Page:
Ngaruawahia High School - 12/12/2014


Trustees, with guidance and support from the LSM and Ministry of Education, have made positive progress in addressing difficult challenges facing the school. Many issues are in the early stages of resolution, including improvements in the quality of education, aspects of governance and management, and enhancing the school environment.

ERO intends to carry out another review over the course of one-to-two years.

1 Background and Context

What is the background and context for this school’s review?

Ngāruawāhia High School caters for students in Years 9 to 13 and is located in the township of Ngāruawāhia, north of Hamilton. Since the previous ERO review in 2013 the school roll has declined from 257 to 180 students. Most students identify as Māori and of Tainui descent.

This report follows concerns identified in the previous ERO report, including poor quality levels of school governance, leadership and teaching practice, and low levels of student engagement and achievement. A decision was made by ERO to assist the school to address these issues and to closely monitor their progress. The Ministry of Education (MoE) also had concerns relating to school finances and personnel. A Limited Statutory Manager (LSM) was subsequently appointed to support the school to address these concerns.

An acting principal and senior leadership team has been in place since February 2013. There have been changes to the membership of the board of trustees and significant changes to teaching and non-teaching staff.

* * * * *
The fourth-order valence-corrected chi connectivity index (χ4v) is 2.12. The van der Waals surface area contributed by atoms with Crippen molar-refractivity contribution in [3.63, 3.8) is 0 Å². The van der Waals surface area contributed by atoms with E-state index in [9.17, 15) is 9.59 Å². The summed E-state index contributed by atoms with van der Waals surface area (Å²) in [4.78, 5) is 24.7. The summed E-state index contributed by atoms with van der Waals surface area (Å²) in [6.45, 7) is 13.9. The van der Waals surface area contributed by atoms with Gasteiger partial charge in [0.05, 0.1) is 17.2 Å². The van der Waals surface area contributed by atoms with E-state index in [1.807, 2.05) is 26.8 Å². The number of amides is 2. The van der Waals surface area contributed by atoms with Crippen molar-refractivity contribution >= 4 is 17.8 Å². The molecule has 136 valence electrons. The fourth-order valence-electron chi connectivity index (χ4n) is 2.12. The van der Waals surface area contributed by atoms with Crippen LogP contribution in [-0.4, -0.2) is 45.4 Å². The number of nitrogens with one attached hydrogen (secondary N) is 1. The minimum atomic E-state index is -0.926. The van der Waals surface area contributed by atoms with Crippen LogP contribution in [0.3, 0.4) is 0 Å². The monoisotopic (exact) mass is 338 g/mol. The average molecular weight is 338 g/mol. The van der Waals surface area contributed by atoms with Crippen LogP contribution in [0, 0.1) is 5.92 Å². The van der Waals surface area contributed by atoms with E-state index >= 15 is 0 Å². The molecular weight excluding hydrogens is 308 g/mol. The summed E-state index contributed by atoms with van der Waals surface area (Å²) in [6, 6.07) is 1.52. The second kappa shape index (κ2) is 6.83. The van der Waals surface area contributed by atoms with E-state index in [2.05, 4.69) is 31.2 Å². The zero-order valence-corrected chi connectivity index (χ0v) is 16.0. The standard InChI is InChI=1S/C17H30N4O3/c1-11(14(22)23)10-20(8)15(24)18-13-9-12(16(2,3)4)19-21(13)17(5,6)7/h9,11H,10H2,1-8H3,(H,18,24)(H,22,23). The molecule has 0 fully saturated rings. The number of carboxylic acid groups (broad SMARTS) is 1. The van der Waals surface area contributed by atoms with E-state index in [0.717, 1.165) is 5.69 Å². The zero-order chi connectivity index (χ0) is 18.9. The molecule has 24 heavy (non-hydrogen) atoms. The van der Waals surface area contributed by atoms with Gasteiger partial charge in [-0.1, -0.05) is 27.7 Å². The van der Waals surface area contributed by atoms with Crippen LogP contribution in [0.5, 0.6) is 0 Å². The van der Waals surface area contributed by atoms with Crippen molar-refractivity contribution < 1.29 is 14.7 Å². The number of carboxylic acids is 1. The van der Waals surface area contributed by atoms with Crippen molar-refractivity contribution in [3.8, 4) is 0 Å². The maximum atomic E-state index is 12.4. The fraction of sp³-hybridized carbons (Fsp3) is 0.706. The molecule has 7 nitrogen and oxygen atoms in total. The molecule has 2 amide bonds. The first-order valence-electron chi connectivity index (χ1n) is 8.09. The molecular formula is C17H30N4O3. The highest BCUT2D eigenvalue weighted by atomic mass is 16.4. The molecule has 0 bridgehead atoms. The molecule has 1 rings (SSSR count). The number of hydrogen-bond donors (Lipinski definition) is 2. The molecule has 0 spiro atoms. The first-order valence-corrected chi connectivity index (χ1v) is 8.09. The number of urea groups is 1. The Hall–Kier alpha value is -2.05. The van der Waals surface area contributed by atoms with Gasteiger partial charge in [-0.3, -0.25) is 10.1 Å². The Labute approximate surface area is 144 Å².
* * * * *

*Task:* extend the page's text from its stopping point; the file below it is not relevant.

The decline in the school roll has resulted in the removal of seven classrooms. The library has been refitted into a vibrant and modern learning space and there are plans to construct additional modern spaces. Overall however, the school site continues to pose a potential health and safety risk to staff and students. Many aspects of the interior learning environments, as well as exterior curbing and pathways, are in urgent need of upgrading or replacement. The board is aware of these issues and is working proactively with the Ministry of Education to resolve them.

This report identifies and acknowledges the progress the school has made in improving the overall quality of education for students as well as areas for ongoing review and development.

2 Review and Development

How effectively is the school addressing its priorities for review and development?

Priorities identified for review and development

The previous ERO report identified the need to:

  • improve aspects of governance and school leadership
  • develop a responsive curriculum to better meet the identified learning needs of students and lift their achievement
  • improve the quality of teaching practice across the school in order to better engage students in interesting and stimulating learning
  • improve the analysis, management and use of student achievement information
  • continue ongoing trustees' training to improve their knowledge and understanding of their governance roles and responsibilities.


The appointment of the LSM has been instrumental in supporting the school to address longstanding and dysfunctional school practices. Compounding the financial concerns were the high number of staffing positions in administration and teaching areas. A comprehensive review undertaken by the LSM has led to a significant reduction in staffing numbers. Strict financial controls and robust systems for monitoring income and expenditure are now in place. These practices, along with the assistance of the MOE, have contributed to a notable decrease in the school's current deficit position.